Author Archives: Warty

An Algorithmic Approach to Beating Indecision

I’m incredibly indecisive over the most minor of things. We’re talking about spending an hour at a supermarket debating upon bags of chips. Over the last two years I’ve avoided such paralysis with the following algorithm:

The Algorithm That Follows:

Let’s say it’s 6:38PM and you have 4 options:

  1. red bag of chips
  2. blue bag of chips
  3. green bag of chips
  4. purple bag of chips

38 mod 4 = 2. (see mod defined below)
2 + 1 = 3.
Take option 3, the green bag of chips.

Analysis:

My strategy uses the current minute as a source of randomness. If you’ve used that recently, consider these variations: Adding the current hour to the current minute, iteratively eliminating rather than selecting the algorithm’s decision, or using your dominant shadow as a minute-hand with a forward-facing noon and a non-ambiguous up/down vector.

Nobody will notice you doing any this. Except, maybe, the hunting for your shadow thing. I made that one up.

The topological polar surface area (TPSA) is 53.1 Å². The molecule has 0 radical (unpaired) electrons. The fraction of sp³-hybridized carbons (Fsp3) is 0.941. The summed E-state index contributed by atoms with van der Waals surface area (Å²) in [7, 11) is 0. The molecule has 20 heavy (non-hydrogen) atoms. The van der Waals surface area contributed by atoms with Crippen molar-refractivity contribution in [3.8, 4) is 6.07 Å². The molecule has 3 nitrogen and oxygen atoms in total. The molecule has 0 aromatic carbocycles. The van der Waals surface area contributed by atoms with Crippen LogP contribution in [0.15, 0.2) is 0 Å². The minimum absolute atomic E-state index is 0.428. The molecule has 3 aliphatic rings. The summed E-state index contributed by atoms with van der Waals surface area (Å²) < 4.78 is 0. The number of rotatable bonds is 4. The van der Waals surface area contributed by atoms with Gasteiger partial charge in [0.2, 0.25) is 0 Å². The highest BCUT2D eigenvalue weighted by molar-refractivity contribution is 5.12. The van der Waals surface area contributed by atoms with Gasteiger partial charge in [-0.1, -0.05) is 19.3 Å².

Results:

I can now decide upon a bag of chips in 10 seconds. Yay me!

Side-note – Definition of Mod:

mod: Arithmetic operation that computes the remainder of a division.

a mod b = remainder of a/b division.
5 mod 3 = 2
6 mod 3 = 0
7 mod 3 = 1.

dargon-root, an aggregate repository

Time for a short update. I just pushed the-dargon-project/dargon-root which aggregates all of our repositories into one pullable entity. It’s sort of nice.

More importantly, it solves a pain point regarding NuGet, .net’s de-facto package manager. Until we get our hands on dnx (google it, it’s awesome), we’re stuck with HintPaths that break builds if you use a project in more than one solution. Exactly a year ago, I moved us over to a system where every major project shipped as a NuGet package and other projects depended on those packages. I think the benefits of project-to-project references heavily outweighs anything we’d gain from NuGet, so as a next step I’m going to work on overhauling the way we handle packages and CI (probably have a NuGet project in every solution, sort of like Fody).

Weaving with Fody – Creating A Lombok-Style RequiredArgsConstructor in .NET

Dargon’s codebase extensively leverages constructor-based dependency injection.

As a result, much of our codebase looks like this:

using ItzWarty.IO;
using System.IO;

namespace Dargon.Nest.Daemon.Hatchlings {
    public class NestDirectorySynchronizer {
      private readonly IFileSystemProxy fileSystemProxy;